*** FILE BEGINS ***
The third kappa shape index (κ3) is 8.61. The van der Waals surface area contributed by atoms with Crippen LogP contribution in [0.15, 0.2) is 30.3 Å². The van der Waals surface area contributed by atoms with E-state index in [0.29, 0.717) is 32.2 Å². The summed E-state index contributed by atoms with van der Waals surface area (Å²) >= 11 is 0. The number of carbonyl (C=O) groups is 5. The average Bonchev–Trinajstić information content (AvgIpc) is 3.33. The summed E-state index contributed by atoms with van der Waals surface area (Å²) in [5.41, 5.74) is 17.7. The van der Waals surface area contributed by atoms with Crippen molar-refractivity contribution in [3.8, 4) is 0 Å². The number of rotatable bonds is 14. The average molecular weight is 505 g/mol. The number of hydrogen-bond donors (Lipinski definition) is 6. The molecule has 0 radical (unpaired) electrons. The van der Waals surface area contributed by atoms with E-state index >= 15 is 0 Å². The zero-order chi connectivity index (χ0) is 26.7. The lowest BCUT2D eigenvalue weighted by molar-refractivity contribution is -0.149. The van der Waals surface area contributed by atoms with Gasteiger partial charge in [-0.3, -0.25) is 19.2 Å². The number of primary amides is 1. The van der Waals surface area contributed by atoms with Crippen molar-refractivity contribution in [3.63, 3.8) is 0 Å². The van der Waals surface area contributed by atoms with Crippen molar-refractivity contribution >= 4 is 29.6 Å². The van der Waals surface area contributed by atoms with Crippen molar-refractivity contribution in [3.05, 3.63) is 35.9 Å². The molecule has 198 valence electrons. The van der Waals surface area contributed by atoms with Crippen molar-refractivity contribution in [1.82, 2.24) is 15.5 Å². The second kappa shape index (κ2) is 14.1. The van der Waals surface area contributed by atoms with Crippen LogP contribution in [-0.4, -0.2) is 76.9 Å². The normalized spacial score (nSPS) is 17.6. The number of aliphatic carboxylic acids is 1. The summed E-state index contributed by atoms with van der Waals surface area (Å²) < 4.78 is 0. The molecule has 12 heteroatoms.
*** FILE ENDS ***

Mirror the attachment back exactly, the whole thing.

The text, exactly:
The third kappa shape index (κ3) is 8.61. The van der Waals surface area contributed by atoms with Crippen LogP contribution in [0.15, 0.2) is 30.3 Å². The van der Waals surface area contributed by atoms with E-state index in [0.29, 0.717) is 32.2 Å². The summed E-state index contributed by atoms with van der Waals surface area (Å²) >= 11 is 0. The number of carbonyl (C=O) groups is 5. The average Bonchev–Trinajstić information content (AvgIpc) is 3.33. The summed E-state index contributed by atoms with van der Waals surface area (Å²) in [5.41, 5.74) is 17.7. The van der Waals surface area contributed by atoms with Crippen molar-refractivity contribution in [3.8, 4) is 0 Å². The number of rotatable bonds is 14. The average molecular weight is 505 g/mol. The number of hydrogen-bond donors (Lipinski definition) is 6. The molecule has 0 radical (unpaired) electrons. The van der Waals surface area contributed by atoms with E-state index >= 15 is 0 Å². The zero-order chi connectivity index (χ0) is 26.7. The lowest BCUT2D eigenvalue weighted by molar-refractivity contribution is -0.149. The van der Waals surface area contributed by atoms with Gasteiger partial charge in [-0.3, -0.25) is 19.2 Å². The number of primary amides is 1. The van der Waals surface area contributed by atoms with Crippen molar-refractivity contribution in [3.63, 3.8) is 0 Å². The van der Waals surface area contributed by atoms with Crippen molar-refractivity contribution >= 4 is 29.6 Å². The van der Waals surface area contributed by atoms with Crippen molar-refractivity contribution in [3.05, 3.63) is 35.9 Å². The molecule has 198 valence electrons. The van der Waals surface area contributed by atoms with Crippen molar-refractivity contribution in [1.82, 2.24) is 15.5 Å². The second kappa shape index (κ2) is 14.1. The van der Waals surface area contributed by atoms with Crippen LogP contribution in [-0.4, -0.2) is 76.9 Å². The normalized spacial score (nSPS) is 17.6. The number of aliphatic carboxylic acids is 1. The summed E-state index contributed by atoms with van der Waals surface area (Å²) < 4.78 is 0. The molecule has 12 heteroatoms.